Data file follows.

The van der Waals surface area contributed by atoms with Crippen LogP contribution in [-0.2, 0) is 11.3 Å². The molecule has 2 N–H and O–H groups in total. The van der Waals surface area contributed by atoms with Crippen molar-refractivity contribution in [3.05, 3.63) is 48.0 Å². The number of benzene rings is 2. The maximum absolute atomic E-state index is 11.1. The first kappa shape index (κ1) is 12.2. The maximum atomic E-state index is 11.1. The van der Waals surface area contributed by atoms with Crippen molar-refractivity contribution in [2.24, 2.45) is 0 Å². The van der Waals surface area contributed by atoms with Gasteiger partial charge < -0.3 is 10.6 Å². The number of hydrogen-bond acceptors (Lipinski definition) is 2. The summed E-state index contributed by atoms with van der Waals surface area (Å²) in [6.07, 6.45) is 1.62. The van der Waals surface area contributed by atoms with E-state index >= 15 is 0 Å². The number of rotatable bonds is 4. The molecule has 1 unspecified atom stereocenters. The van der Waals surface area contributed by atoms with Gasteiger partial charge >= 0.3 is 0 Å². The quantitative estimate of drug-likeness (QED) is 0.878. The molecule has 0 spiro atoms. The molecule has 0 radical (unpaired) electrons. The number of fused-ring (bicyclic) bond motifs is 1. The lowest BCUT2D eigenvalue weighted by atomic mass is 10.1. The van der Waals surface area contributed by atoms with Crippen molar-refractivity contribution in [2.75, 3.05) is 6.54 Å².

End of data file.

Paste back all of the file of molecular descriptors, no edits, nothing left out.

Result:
The van der Waals surface area contributed by atoms with Crippen LogP contribution in [-0.2, 0) is 11.3 Å². The molecule has 2 N–H and O–H groups in total. The van der Waals surface area contributed by atoms with Crippen molar-refractivity contribution in [3.05, 3.63) is 48.0 Å². The number of benzene rings is 2. The maximum absolute atomic E-state index is 11.1. The first kappa shape index (κ1) is 12.2. The maximum atomic E-state index is 11.1. The van der Waals surface area contributed by atoms with Crippen molar-refractivity contribution in [2.24, 2.45) is 0 Å². The van der Waals surface area contributed by atoms with Gasteiger partial charge < -0.3 is 10.6 Å². The number of hydrogen-bond acceptors (Lipinski definition) is 2. The summed E-state index contributed by atoms with van der Waals surface area (Å²) in [6.07, 6.45) is 1.62. The van der Waals surface area contributed by atoms with E-state index >= 15 is 0 Å². The number of rotatable bonds is 4. The molecule has 1 unspecified atom stereocenters. The van der Waals surface area contributed by atoms with Gasteiger partial charge >= 0.3 is 0 Å². The quantitative estimate of drug-likeness (QED) is 0.878. The molecule has 0 spiro atoms. The molecule has 0 radical (unpaired) electrons. The number of fused-ring (bicyclic) bond motifs is 1. The lowest BCUT2D eigenvalue weighted by atomic mass is 10.1. The van der Waals surface area contributed by atoms with Crippen molar-refractivity contribution in [2.75, 3.05) is 6.54 Å².